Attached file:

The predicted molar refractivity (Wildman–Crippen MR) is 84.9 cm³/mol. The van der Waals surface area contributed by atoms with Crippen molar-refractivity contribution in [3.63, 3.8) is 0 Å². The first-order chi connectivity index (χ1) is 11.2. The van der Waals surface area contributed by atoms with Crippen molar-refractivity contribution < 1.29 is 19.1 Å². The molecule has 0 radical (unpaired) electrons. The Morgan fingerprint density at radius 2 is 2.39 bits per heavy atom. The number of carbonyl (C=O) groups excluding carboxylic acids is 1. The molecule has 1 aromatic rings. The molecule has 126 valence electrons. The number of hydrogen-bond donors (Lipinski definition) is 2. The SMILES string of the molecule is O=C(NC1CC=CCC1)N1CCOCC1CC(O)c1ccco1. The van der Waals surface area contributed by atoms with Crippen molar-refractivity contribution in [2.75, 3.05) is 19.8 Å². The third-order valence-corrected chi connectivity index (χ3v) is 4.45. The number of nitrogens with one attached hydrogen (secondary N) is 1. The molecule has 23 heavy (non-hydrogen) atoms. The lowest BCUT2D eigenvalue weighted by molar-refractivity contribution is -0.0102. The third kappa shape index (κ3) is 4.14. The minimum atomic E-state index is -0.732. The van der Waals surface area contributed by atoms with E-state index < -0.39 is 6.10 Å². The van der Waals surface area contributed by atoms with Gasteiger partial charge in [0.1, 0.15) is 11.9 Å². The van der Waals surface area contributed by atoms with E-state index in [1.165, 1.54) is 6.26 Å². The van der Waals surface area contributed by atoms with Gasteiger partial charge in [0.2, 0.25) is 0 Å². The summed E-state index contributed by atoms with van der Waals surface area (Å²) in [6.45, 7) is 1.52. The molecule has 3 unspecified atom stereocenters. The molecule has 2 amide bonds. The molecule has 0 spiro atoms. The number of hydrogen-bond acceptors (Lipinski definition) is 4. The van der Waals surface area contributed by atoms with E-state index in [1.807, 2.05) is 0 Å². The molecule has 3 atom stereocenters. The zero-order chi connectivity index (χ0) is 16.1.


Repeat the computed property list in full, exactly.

The predicted molar refractivity (Wildman–Crippen MR) is 84.9 cm³/mol. The van der Waals surface area contributed by atoms with Crippen molar-refractivity contribution in [3.63, 3.8) is 0 Å². The first-order chi connectivity index (χ1) is 11.2. The van der Waals surface area contributed by atoms with Crippen molar-refractivity contribution < 1.29 is 19.1 Å². The molecule has 0 radical (unpaired) electrons. The Morgan fingerprint density at radius 2 is 2.39 bits per heavy atom. The number of carbonyl (C=O) groups excluding carboxylic acids is 1. The molecule has 1 aromatic rings. The molecule has 126 valence electrons. The number of hydrogen-bond donors (Lipinski definition) is 2. The SMILES string of the molecule is O=C(NC1CC=CCC1)N1CCOCC1CC(O)c1ccco1. The van der Waals surface area contributed by atoms with Crippen molar-refractivity contribution in [2.75, 3.05) is 19.8 Å². The third-order valence-corrected chi connectivity index (χ3v) is 4.45. The number of nitrogens with one attached hydrogen (secondary N) is 1. The molecule has 23 heavy (non-hydrogen) atoms. The lowest BCUT2D eigenvalue weighted by molar-refractivity contribution is -0.0102. The third kappa shape index (κ3) is 4.14. The minimum atomic E-state index is -0.732. The van der Waals surface area contributed by atoms with E-state index < -0.39 is 6.10 Å². The van der Waals surface area contributed by atoms with Gasteiger partial charge in [0.1, 0.15) is 11.9 Å². The van der Waals surface area contributed by atoms with E-state index in [1.165, 1.54) is 6.26 Å². The van der Waals surface area contributed by atoms with Gasteiger partial charge in [0.2, 0.25) is 0 Å². The summed E-state index contributed by atoms with van der Waals surface area (Å²) in [6.45, 7) is 1.52. The molecule has 3 unspecified atom stereocenters. The molecule has 2 amide bonds. The molecule has 0 spiro atoms. The number of hydrogen-bond acceptors (Lipinski definition) is 4. The van der Waals surface area contributed by atoms with E-state index in [1.807, 2.05) is 0 Å². The molecule has 3 atom stereocenters. The zero-order chi connectivity index (χ0) is 16.1.